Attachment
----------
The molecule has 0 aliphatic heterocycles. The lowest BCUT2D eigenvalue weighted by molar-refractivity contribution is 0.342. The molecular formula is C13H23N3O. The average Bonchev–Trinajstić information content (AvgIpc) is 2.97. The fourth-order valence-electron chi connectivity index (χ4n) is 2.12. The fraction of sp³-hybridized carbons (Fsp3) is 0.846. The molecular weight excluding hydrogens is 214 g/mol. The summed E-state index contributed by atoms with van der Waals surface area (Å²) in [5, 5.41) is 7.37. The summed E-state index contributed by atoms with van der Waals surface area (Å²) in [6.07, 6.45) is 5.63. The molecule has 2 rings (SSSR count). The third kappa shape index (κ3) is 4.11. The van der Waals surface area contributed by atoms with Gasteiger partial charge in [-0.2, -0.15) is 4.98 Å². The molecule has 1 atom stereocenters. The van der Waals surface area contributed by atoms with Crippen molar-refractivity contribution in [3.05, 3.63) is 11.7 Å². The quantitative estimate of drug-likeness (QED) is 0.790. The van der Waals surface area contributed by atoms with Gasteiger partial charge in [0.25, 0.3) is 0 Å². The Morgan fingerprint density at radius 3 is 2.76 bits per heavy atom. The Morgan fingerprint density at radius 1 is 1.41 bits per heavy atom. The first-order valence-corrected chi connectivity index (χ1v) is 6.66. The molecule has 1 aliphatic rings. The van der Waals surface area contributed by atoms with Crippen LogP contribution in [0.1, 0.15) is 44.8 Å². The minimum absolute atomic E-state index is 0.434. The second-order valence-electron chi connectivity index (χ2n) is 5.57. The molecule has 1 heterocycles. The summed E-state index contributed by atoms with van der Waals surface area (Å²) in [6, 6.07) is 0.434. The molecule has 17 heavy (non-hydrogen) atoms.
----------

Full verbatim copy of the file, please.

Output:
The molecule has 0 aliphatic heterocycles. The lowest BCUT2D eigenvalue weighted by molar-refractivity contribution is 0.342. The molecular formula is C13H23N3O. The average Bonchev–Trinajstić information content (AvgIpc) is 2.97. The fourth-order valence-electron chi connectivity index (χ4n) is 2.12. The fraction of sp³-hybridized carbons (Fsp3) is 0.846. The molecular weight excluding hydrogens is 214 g/mol. The summed E-state index contributed by atoms with van der Waals surface area (Å²) in [5, 5.41) is 7.37. The summed E-state index contributed by atoms with van der Waals surface area (Å²) in [6.07, 6.45) is 5.63. The molecule has 2 rings (SSSR count). The third kappa shape index (κ3) is 4.11. The van der Waals surface area contributed by atoms with Gasteiger partial charge in [-0.2, -0.15) is 4.98 Å². The molecule has 1 atom stereocenters. The van der Waals surface area contributed by atoms with Crippen molar-refractivity contribution in [3.05, 3.63) is 11.7 Å². The quantitative estimate of drug-likeness (QED) is 0.790. The van der Waals surface area contributed by atoms with Gasteiger partial charge in [0.25, 0.3) is 0 Å². The Morgan fingerprint density at radius 3 is 2.76 bits per heavy atom. The Morgan fingerprint density at radius 1 is 1.41 bits per heavy atom. The first-order valence-corrected chi connectivity index (χ1v) is 6.66. The molecule has 1 aliphatic rings. The van der Waals surface area contributed by atoms with Crippen LogP contribution in [0.1, 0.15) is 44.8 Å². The minimum absolute atomic E-state index is 0.434. The second-order valence-electron chi connectivity index (χ2n) is 5.57. The molecule has 1 heterocycles. The summed E-state index contributed by atoms with van der Waals surface area (Å²) in [6, 6.07) is 0.434. The molecule has 17 heavy (non-hydrogen) atoms.